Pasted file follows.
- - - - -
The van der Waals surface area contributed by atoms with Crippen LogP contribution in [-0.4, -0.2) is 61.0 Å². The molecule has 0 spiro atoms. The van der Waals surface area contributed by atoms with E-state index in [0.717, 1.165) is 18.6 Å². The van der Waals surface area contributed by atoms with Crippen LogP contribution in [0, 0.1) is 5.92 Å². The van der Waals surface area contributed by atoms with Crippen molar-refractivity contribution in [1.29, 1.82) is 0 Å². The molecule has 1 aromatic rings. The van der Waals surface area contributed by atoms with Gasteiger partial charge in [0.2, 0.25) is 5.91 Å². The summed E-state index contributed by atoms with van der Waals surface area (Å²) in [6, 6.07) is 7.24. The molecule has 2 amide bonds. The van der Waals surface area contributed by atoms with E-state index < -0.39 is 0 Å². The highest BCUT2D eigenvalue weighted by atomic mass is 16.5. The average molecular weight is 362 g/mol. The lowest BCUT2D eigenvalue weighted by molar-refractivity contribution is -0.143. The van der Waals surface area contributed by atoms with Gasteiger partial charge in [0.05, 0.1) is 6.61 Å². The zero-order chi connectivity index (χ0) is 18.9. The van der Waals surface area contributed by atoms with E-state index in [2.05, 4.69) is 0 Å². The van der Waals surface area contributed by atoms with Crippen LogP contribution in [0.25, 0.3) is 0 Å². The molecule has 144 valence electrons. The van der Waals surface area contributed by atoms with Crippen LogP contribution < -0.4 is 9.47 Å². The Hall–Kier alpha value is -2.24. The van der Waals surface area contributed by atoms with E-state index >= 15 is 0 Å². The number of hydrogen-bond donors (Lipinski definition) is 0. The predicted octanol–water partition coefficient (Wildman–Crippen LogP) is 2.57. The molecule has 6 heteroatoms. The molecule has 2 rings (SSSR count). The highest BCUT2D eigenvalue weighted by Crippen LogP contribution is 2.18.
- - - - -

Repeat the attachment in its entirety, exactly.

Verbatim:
The van der Waals surface area contributed by atoms with Crippen LogP contribution in [-0.4, -0.2) is 61.0 Å². The molecule has 0 spiro atoms. The van der Waals surface area contributed by atoms with E-state index in [0.717, 1.165) is 18.6 Å². The van der Waals surface area contributed by atoms with Crippen LogP contribution in [0, 0.1) is 5.92 Å². The van der Waals surface area contributed by atoms with Crippen molar-refractivity contribution in [1.29, 1.82) is 0 Å². The molecule has 1 aromatic rings. The van der Waals surface area contributed by atoms with Gasteiger partial charge in [0.2, 0.25) is 5.91 Å². The summed E-state index contributed by atoms with van der Waals surface area (Å²) in [6, 6.07) is 7.24. The molecule has 2 amide bonds. The van der Waals surface area contributed by atoms with E-state index < -0.39 is 0 Å². The highest BCUT2D eigenvalue weighted by atomic mass is 16.5. The average molecular weight is 362 g/mol. The lowest BCUT2D eigenvalue weighted by molar-refractivity contribution is -0.143. The van der Waals surface area contributed by atoms with Gasteiger partial charge in [0.05, 0.1) is 6.61 Å². The zero-order chi connectivity index (χ0) is 18.9. The van der Waals surface area contributed by atoms with E-state index in [2.05, 4.69) is 0 Å². The van der Waals surface area contributed by atoms with Crippen LogP contribution in [0.25, 0.3) is 0 Å². The molecule has 144 valence electrons. The van der Waals surface area contributed by atoms with Crippen LogP contribution < -0.4 is 9.47 Å². The Hall–Kier alpha value is -2.24. The van der Waals surface area contributed by atoms with E-state index >= 15 is 0 Å². The number of hydrogen-bond donors (Lipinski definition) is 0. The predicted octanol–water partition coefficient (Wildman–Crippen LogP) is 2.57. The molecule has 6 heteroatoms. The molecule has 2 rings (SSSR count). The highest BCUT2D eigenvalue weighted by Crippen LogP contribution is 2.18.